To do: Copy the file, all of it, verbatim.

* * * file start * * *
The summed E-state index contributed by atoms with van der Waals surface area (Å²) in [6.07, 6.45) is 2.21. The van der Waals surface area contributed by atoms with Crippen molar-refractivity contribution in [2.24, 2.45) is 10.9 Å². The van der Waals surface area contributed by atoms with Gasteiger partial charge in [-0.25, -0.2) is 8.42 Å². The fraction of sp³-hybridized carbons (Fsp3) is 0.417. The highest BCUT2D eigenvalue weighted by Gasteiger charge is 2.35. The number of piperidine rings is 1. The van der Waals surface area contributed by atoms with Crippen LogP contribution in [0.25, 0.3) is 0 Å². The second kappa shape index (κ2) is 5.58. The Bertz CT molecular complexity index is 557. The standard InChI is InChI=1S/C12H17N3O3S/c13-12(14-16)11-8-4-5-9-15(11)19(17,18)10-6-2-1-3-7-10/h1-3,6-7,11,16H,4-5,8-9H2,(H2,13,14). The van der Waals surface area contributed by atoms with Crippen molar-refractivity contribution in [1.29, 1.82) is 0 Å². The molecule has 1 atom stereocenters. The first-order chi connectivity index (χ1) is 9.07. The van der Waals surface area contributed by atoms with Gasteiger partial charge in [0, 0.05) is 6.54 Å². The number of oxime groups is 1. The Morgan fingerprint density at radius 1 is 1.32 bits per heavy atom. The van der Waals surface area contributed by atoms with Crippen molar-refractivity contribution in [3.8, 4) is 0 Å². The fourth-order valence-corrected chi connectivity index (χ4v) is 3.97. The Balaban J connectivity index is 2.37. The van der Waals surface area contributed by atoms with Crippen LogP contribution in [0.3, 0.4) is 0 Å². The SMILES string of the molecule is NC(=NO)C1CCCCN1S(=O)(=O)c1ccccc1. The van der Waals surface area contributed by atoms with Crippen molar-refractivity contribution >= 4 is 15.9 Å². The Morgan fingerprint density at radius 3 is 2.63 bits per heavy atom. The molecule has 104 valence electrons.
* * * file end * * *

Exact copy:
The summed E-state index contributed by atoms with van der Waals surface area (Å²) in [6.07, 6.45) is 2.21. The van der Waals surface area contributed by atoms with Crippen molar-refractivity contribution in [2.24, 2.45) is 10.9 Å². The van der Waals surface area contributed by atoms with Gasteiger partial charge in [-0.25, -0.2) is 8.42 Å². The fraction of sp³-hybridized carbons (Fsp3) is 0.417. The highest BCUT2D eigenvalue weighted by Gasteiger charge is 2.35. The number of piperidine rings is 1. The van der Waals surface area contributed by atoms with Crippen LogP contribution in [0.25, 0.3) is 0 Å². The second kappa shape index (κ2) is 5.58. The Bertz CT molecular complexity index is 557. The standard InChI is InChI=1S/C12H17N3O3S/c13-12(14-16)11-8-4-5-9-15(11)19(17,18)10-6-2-1-3-7-10/h1-3,6-7,11,16H,4-5,8-9H2,(H2,13,14). The van der Waals surface area contributed by atoms with Crippen molar-refractivity contribution in [1.29, 1.82) is 0 Å². The molecule has 1 atom stereocenters. The first-order chi connectivity index (χ1) is 9.07. The van der Waals surface area contributed by atoms with Gasteiger partial charge in [0, 0.05) is 6.54 Å². The number of oxime groups is 1. The Morgan fingerprint density at radius 1 is 1.32 bits per heavy atom. The van der Waals surface area contributed by atoms with Crippen molar-refractivity contribution in [3.8, 4) is 0 Å². The fourth-order valence-corrected chi connectivity index (χ4v) is 3.97. The Balaban J connectivity index is 2.37. The van der Waals surface area contributed by atoms with Crippen LogP contribution in [0.3, 0.4) is 0 Å². The SMILES string of the molecule is NC(=NO)C1CCCCN1S(=O)(=O)c1ccccc1. The van der Waals surface area contributed by atoms with Crippen molar-refractivity contribution >= 4 is 15.9 Å². The Morgan fingerprint density at radius 3 is 2.63 bits per heavy atom. The molecule has 104 valence electrons.